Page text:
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What Are the Most Common Digital Fraud Scams?

Digital fraud, also known as cybercrime, refers to fraudulent activities that are carried out using digital technologies, such as computers, mobile devices and bots. Half (51%) of consumers in the US reported they were targeted with online, email, phone call or text message fraud over the last three months, an increase of six percentage points over Q1 2023, according to the US Consumer Pulse Q2 2023. Thwarting digital fraud scams is critical to modern fraud prevention.


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What are common digital fraud scams? 

There are many different types of digital fraud scams. Some of the most common examples include:

  • Phishing: An email or message that appears to be from a legitimate source, such as a bank or a social media site, that tricks the recipient into providing sensitive information like passwords or credit card numbers.
  • Smishing: The fraudulent practice of sending text messages purporting to be from reputable companies to induce individuals to reveal personal information like passwords or credit card numbers.
  • Vishing: The fraudulent practice of making phone calls or leaving voice messages purporting to be from reputable companies to induce individuals to reveal personal information, such as bank details and credit card numbers.
  • Malware: Malicious software designed to gain unauthorized access to a device or network, steal sensitive information or cause damage to the system.
  • Identity theft: The act of stealing personal information, such as a Social Security number or bank account information, to carry out fraudulent activities.
  • Online scams: Fraudulent schemes like online auctions or investment scams that trick victims into paying for goods or services they’ll never receive.
  • Business email compromise (BEC): A type of phishing scam that targets businesses by posing as a legitimate supplier or executive and requesting funds be transferred to a fraudulent account.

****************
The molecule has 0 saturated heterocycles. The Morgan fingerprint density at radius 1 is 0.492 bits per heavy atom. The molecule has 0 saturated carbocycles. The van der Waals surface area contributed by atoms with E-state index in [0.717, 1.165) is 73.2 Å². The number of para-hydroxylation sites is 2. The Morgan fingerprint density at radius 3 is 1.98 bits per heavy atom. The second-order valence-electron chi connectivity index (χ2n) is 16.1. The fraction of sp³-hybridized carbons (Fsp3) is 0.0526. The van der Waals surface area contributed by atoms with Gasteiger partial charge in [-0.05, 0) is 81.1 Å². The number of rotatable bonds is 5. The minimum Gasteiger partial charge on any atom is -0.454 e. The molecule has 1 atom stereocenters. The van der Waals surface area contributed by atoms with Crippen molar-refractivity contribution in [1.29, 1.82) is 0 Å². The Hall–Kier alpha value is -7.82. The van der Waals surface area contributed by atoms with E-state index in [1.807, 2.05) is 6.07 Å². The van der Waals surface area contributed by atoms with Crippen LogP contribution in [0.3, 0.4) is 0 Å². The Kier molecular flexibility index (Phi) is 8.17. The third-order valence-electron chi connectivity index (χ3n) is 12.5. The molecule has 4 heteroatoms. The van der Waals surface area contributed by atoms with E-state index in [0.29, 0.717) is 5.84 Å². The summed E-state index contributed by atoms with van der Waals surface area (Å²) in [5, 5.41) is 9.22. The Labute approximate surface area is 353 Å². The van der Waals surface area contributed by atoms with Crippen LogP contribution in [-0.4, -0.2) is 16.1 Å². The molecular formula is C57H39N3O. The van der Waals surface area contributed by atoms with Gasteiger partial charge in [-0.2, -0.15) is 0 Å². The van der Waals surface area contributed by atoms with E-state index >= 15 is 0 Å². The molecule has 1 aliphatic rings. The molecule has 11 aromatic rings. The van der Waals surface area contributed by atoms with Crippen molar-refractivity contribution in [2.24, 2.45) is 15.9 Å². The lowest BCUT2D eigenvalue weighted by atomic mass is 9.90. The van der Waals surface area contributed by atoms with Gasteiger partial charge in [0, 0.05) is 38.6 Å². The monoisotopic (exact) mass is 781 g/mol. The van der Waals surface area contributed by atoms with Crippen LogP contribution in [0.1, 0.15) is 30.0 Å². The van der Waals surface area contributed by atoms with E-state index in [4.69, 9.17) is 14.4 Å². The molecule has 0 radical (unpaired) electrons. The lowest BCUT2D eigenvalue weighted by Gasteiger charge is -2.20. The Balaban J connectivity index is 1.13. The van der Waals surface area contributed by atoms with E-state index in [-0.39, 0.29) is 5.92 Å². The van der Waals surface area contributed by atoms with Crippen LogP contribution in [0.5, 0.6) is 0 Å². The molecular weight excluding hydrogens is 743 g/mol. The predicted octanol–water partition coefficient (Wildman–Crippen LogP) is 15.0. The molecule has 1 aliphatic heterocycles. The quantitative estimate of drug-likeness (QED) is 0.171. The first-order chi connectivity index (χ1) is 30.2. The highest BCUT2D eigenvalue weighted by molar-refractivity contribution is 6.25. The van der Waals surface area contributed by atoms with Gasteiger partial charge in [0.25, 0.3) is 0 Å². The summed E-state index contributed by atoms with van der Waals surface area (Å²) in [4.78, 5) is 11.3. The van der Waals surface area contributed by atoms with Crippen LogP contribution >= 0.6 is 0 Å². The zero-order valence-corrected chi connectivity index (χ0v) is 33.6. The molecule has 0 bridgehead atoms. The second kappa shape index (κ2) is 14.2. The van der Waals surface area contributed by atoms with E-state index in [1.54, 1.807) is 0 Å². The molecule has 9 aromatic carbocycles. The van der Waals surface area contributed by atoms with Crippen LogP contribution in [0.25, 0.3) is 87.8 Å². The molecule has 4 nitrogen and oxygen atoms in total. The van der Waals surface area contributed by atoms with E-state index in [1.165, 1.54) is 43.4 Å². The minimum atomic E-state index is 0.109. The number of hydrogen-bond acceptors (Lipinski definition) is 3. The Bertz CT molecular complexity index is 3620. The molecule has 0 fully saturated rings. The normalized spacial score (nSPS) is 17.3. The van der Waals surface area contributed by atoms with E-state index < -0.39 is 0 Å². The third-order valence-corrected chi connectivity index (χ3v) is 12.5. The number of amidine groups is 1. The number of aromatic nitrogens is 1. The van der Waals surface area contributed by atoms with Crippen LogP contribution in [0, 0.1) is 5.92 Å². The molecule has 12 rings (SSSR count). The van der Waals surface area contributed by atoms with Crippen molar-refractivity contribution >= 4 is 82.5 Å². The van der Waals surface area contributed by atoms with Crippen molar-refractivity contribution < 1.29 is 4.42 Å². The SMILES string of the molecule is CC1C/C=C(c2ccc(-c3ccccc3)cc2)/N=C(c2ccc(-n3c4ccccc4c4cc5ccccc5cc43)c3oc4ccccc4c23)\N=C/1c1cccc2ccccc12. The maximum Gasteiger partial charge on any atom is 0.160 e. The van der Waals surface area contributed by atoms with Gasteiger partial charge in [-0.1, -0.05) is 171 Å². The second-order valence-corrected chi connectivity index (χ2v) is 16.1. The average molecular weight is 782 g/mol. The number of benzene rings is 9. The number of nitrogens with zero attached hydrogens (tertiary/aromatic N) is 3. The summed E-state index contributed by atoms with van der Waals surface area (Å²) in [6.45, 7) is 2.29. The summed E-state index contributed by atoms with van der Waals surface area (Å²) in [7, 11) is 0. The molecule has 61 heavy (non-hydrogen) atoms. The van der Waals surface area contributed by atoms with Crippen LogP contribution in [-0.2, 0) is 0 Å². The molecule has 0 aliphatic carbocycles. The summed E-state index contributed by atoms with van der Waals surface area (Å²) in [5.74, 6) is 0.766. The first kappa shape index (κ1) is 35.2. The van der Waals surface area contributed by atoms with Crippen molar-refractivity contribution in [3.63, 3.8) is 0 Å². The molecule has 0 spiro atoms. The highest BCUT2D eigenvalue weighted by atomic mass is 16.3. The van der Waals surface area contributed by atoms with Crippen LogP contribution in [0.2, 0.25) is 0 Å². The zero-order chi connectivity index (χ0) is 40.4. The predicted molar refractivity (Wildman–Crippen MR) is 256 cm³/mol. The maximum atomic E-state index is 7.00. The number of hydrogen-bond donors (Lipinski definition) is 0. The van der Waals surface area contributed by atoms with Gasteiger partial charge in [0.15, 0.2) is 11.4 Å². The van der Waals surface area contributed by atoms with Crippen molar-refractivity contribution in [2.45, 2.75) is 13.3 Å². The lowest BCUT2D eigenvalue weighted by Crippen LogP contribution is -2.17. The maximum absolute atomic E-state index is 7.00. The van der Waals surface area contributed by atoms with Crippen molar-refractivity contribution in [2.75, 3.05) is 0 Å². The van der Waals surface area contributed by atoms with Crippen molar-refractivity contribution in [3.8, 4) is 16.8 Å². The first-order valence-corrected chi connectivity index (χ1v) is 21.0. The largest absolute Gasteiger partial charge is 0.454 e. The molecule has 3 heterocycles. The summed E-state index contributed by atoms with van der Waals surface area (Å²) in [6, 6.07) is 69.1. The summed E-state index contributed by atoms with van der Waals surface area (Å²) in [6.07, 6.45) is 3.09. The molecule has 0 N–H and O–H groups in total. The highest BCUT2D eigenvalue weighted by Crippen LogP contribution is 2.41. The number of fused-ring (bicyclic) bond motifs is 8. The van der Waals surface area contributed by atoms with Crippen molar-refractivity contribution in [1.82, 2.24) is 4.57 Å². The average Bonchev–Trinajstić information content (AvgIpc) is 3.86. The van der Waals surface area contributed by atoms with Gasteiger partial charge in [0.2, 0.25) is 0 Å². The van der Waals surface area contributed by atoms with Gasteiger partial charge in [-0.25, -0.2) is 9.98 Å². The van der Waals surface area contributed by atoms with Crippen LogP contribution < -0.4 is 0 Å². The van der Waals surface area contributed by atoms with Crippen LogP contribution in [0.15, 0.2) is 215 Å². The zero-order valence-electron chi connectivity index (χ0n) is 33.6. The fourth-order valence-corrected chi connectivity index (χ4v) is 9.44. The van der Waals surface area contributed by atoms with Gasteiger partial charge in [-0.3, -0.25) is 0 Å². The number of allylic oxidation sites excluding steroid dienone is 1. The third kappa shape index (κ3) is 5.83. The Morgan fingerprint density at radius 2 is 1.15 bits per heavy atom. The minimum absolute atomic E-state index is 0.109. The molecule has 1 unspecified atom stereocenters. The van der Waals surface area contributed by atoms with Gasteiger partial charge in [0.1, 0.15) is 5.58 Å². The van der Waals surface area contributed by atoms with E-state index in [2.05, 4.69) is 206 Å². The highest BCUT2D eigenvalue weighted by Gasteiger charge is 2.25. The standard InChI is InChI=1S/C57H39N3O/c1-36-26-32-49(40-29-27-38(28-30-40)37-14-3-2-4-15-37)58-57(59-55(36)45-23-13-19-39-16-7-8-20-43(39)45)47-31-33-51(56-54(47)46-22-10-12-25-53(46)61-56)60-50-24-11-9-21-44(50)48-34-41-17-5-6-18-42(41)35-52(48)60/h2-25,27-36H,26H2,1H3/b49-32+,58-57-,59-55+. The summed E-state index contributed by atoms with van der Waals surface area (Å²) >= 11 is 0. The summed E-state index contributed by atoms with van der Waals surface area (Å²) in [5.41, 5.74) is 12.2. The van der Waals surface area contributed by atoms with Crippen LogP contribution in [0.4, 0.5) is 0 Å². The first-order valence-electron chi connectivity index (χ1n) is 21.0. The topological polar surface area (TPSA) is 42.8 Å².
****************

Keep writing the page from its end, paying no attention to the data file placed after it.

• Account takeover: The act of gaining unauthorized access to a victim's online account, such as a social media or bank account, to steal sensitive information or carry out fraudulent activities.
  • Money mule: Money mules are people who, at someone else's direction, receive and move money obtained from victims of fraud. Some money mules know they’ve been recruited to assist criminal activity. Knowingly moving money for illegal activities can lead to serious consequences — including criminal charges.
  • Promotion abuse: A bad actor abuses a business's promotional campaigns to get discounts or bonuses, defrauding a business by using promo codes and discounts multiple times, or setting up multiple accounts under different names to get additional bonuses. They may also abuse coupons and return policies to obtain goods for free.
  • Gold farming: The practice of playing a multiplayer online game intensively to acquire in-game virtual currency or other valuable items used in the game —to then be sold to other players for real money.
  • Credit card fraud: A form of identity theft that involves the unauthorized use of another individual’s credit card for the purpose of purchasing goods, services or cash advances. Includes “friendly fraud” where a person’s family member uses their credit card without prior authorization.
  • Third-party seller scams: A bad actor using an ecommerce website or third-party marketplace to collect payment for merchandise they never intended to ship.
  • Shipping fraud: A type of account takeover where a fraudster accesses a consumer’s ecommerce account and changes the shipping address for a legitimate purchase with the intent to steal the merchandise.
  • SIM swap: Also known as SIM splitting, SIM jacking or SIM hijacking, is a technique used by fraudsters to get control of someone’s phone number. With a person’s phone number, hackers can take advantage of two-factor authentication to gain access to bank accounts, social media accounts and more.
  • Government benefit and service fraud: An individual or business entity that submits false information in the form of an application, claim or tax return to secure financial gain from a government program, including unemployment insurance, medical insurance, Social Security, student loans, business loans or grants, temporary relief programs and social welfare benefits.
  • Advance-fee scams: Scammers promise a large sum of money in exchange for an upfront fee. Often disguised as lottery wins, inheritances or investment opportunities, the target is told to pay a fee to release the funds but never receives the promised payout.
  • Romance scams: Scammers create fake profiles on dating platforms. Once a relationship is established, they concoct sob stories to solicit money.
  • Man-in-the-middle attacks: Mobile phones can be compromised by fraudsters in many ways, including SIM swap or unauthorized reassignment to new device or network. In doing so, they can intercept a one-time passcode (OTP) authentication message to gain access to an account.

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